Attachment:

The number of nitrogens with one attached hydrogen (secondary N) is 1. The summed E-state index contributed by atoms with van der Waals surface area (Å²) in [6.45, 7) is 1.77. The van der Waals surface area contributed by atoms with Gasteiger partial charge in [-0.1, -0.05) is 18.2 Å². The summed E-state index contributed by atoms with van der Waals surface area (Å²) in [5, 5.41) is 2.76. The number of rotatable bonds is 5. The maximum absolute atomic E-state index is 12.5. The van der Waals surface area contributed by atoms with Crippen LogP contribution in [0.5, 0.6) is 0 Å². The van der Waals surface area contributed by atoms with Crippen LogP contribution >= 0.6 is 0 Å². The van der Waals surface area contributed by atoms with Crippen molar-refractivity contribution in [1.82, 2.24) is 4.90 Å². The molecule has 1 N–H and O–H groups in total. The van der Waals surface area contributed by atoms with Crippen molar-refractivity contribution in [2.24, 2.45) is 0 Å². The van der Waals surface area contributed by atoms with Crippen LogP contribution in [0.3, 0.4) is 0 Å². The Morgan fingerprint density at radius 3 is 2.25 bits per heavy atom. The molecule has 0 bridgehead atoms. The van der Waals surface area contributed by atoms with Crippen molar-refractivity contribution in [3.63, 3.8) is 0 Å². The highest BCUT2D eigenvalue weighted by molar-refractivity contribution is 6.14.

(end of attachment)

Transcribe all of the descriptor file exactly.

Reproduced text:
The number of nitrogens with one attached hydrogen (secondary N) is 1. The summed E-state index contributed by atoms with van der Waals surface area (Å²) in [6.45, 7) is 1.77. The van der Waals surface area contributed by atoms with Gasteiger partial charge in [-0.1, -0.05) is 18.2 Å². The summed E-state index contributed by atoms with van der Waals surface area (Å²) in [5, 5.41) is 2.76. The number of rotatable bonds is 5. The maximum absolute atomic E-state index is 12.5. The van der Waals surface area contributed by atoms with Crippen LogP contribution in [0.5, 0.6) is 0 Å². The van der Waals surface area contributed by atoms with Crippen LogP contribution >= 0.6 is 0 Å². The van der Waals surface area contributed by atoms with Crippen molar-refractivity contribution in [1.82, 2.24) is 4.90 Å². The molecule has 1 N–H and O–H groups in total. The van der Waals surface area contributed by atoms with Crippen molar-refractivity contribution in [2.24, 2.45) is 0 Å². The van der Waals surface area contributed by atoms with Crippen LogP contribution in [0.3, 0.4) is 0 Å². The Morgan fingerprint density at radius 3 is 2.25 bits per heavy atom. The molecule has 0 bridgehead atoms. The van der Waals surface area contributed by atoms with Crippen molar-refractivity contribution in [3.63, 3.8) is 0 Å². The highest BCUT2D eigenvalue weighted by molar-refractivity contribution is 6.14.